SAN MATEO, Calif. The agency that licenses MPEG-4 video digital compression technology has lowered royalties but imposed an unprecedented "use fee" for disseminating the video data.
MPEG LA LLC, which represents 18 owners of essential MPEG-4 patents, said Thursday (Jan. 31) that manufacturers of end products like cell phone handsets, set-top boxes and DVD players that feature MPEG-4 video decoding or encoding, either in hardware or software, must pay royalties of 25 cents per decoder or encoder up to $1 million per year per legal entity.
Those rates are far lower than the current royalty for MPEG-2 video licensing: $2.50 per decoder, encoder or codec. The royalties were reduced recently from $4 per decoder or encoder and $6 per codec.
But controversy is expected to swirl around the unprecedented use fee that service providers will be charged. "It will be paid by entities that disseminate MPEG-4 video data," said Larry Horn, vice president of licensing and business development at MPEG LA.
While the industry was seen as generally welcoming the lower royalties for MPEG-4 video decoders and encoders, some service providers, Hollywood studios and other content owners were said to be unhappy with the so-called use fee.
The use fee is set at $0.00033 per minute equivalent to 2 cents an hour based on playback or normal running time for every stream, download or other use of MPEG-4 video data for which a viewer pays the provider or content owner. When MPEG-4 is used for a packaged medium, such as DVDs, the royalty rate to be paid by replicators is also 2 cents per hour.
But unlike the straightforward job of tracking MPEG-4 video streaming or downloading over the Internet, broadcasters using MPEG-4 video compression to beam programs will be hard put to tell how many people "played back" the content. MPEG LA is studying the issue, Horn said.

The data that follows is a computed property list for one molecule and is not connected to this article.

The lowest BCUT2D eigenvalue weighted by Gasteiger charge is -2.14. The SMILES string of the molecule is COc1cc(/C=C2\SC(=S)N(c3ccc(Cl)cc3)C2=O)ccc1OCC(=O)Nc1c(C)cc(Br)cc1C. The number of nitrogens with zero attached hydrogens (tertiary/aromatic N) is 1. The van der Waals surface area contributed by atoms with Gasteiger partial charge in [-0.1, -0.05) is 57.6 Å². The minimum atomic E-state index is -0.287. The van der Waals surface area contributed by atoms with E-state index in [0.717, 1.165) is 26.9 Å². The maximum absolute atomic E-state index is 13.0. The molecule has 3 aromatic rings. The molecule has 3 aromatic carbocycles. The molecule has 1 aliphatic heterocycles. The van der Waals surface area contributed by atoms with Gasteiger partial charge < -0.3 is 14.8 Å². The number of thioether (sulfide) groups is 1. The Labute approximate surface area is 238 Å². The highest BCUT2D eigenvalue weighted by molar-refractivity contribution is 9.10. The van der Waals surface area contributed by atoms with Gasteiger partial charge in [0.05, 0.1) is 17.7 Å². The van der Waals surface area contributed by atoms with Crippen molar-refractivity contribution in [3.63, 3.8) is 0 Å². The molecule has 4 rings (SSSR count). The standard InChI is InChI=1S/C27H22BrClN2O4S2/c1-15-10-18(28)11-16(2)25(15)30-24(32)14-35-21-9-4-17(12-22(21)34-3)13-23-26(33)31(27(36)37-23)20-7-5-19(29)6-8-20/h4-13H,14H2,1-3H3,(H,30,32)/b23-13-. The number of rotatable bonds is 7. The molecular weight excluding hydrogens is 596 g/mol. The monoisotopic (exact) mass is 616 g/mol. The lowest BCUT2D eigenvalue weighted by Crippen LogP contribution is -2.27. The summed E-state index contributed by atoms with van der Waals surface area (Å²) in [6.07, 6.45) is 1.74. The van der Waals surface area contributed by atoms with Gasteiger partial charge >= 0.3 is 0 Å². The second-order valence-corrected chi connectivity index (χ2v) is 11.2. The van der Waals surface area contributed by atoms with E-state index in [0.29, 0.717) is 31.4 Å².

He said the goal of the new MPEG-4 v ideo licensing structure was to provide what he called "a fair price point" shared by a broader range of users. "Given the technology, which is very dynamic and deployed in more difficult environments such as the Internet or mobile communications, it's fair to say that MPEG-4 was a difficult technology [to develop]," said Horn. "We think we've done our best to balance different interests."
In hopes of pushing MPEG-4 further in the market, licensors will give licensees a one-year grace period after making their MPEG-4 video licenses available on the market. Licensees will be forgiven their payment of royalties for all MPEG-4 video products during that year, Horn said.
The 18 companies identified by MPEG LA as essential intellectual-property holders in MPEG-4 video include some of the major players in consumer electronics, such as Canon, Hitachi, JVC, Matsushita, Mitsubishi, Philips, Samsung, Sanyo, Sharp, Sony and Toshiba. New to the MPEG patent pool are Hyundai, Microsoft, Oki and Telenor. France Te lecom, Fujitsu and KDDI are also owners of essential patents for MPEG-4 video.
Rob Koenen, president of the MPEG-4 Industry Forum, said that although he is not yet familiar with the details of MPEG-4 licensing, he is "glad that finally things are clear." Koenen said he is looking forward to "an open debate in the industry" to see if the new structure is the right model for MPEG-4.
Representatives of the Internet Streaming Media Alliance, one of the initial users of MPEG-4-based video-streaming technology, declined to comment.